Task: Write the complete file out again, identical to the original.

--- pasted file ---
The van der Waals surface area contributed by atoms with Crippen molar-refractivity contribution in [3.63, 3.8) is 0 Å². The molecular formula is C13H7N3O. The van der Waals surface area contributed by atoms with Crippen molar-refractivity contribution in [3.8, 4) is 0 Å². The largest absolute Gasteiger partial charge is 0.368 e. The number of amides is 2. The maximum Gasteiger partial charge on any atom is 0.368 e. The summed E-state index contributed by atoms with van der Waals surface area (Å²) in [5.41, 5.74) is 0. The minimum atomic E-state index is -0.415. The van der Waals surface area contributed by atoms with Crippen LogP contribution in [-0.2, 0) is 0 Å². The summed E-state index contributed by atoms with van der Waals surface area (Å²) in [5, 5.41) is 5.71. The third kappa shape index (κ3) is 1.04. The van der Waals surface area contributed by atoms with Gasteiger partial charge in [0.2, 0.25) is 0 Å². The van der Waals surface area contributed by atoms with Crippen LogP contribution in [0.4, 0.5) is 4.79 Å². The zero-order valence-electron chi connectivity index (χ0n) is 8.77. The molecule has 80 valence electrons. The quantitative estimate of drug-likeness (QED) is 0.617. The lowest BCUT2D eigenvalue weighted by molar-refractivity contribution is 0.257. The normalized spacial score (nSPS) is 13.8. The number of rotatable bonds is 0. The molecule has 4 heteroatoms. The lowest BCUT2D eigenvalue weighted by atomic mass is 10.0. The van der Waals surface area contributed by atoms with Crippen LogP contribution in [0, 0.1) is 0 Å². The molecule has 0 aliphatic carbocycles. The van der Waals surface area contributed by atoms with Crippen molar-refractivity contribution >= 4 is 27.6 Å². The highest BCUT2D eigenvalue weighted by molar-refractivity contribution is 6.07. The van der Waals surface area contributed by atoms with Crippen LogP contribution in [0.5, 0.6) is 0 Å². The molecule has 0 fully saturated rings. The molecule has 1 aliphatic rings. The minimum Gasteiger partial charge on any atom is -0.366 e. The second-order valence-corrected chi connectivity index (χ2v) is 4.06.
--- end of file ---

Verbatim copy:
The van der Waals surface area contributed by atoms with Crippen molar-refractivity contribution in [3.63, 3.8) is 0 Å². The molecular formula is C13H7N3O. The van der Waals surface area contributed by atoms with Crippen molar-refractivity contribution in [3.8, 4) is 0 Å². The largest absolute Gasteiger partial charge is 0.368 e. The number of amides is 2. The maximum Gasteiger partial charge on any atom is 0.368 e. The summed E-state index contributed by atoms with van der Waals surface area (Å²) in [5.41, 5.74) is 0. The minimum atomic E-state index is -0.415. The van der Waals surface area contributed by atoms with Crippen LogP contribution in [-0.2, 0) is 0 Å². The summed E-state index contributed by atoms with van der Waals surface area (Å²) in [5, 5.41) is 5.71. The third kappa shape index (κ3) is 1.04. The van der Waals surface area contributed by atoms with Gasteiger partial charge in [0.2, 0.25) is 0 Å². The van der Waals surface area contributed by atoms with Crippen LogP contribution in [0.4, 0.5) is 4.79 Å². The zero-order valence-electron chi connectivity index (χ0n) is 8.77. The molecule has 80 valence electrons. The quantitative estimate of drug-likeness (QED) is 0.617. The lowest BCUT2D eigenvalue weighted by molar-refractivity contribution is 0.257. The normalized spacial score (nSPS) is 13.8. The number of rotatable bonds is 0. The molecule has 4 heteroatoms. The lowest BCUT2D eigenvalue weighted by atomic mass is 10.0. The van der Waals surface area contributed by atoms with Crippen LogP contribution in [0, 0.1) is 0 Å². The molecule has 0 aliphatic carbocycles. The van der Waals surface area contributed by atoms with Crippen molar-refractivity contribution >= 4 is 27.6 Å². The highest BCUT2D eigenvalue weighted by molar-refractivity contribution is 6.07. The van der Waals surface area contributed by atoms with Crippen LogP contribution in [0.5, 0.6) is 0 Å². The molecule has 0 fully saturated rings. The molecule has 1 aliphatic rings. The minimum Gasteiger partial charge on any atom is -0.366 e. The second-order valence-corrected chi connectivity index (χ2v) is 4.06.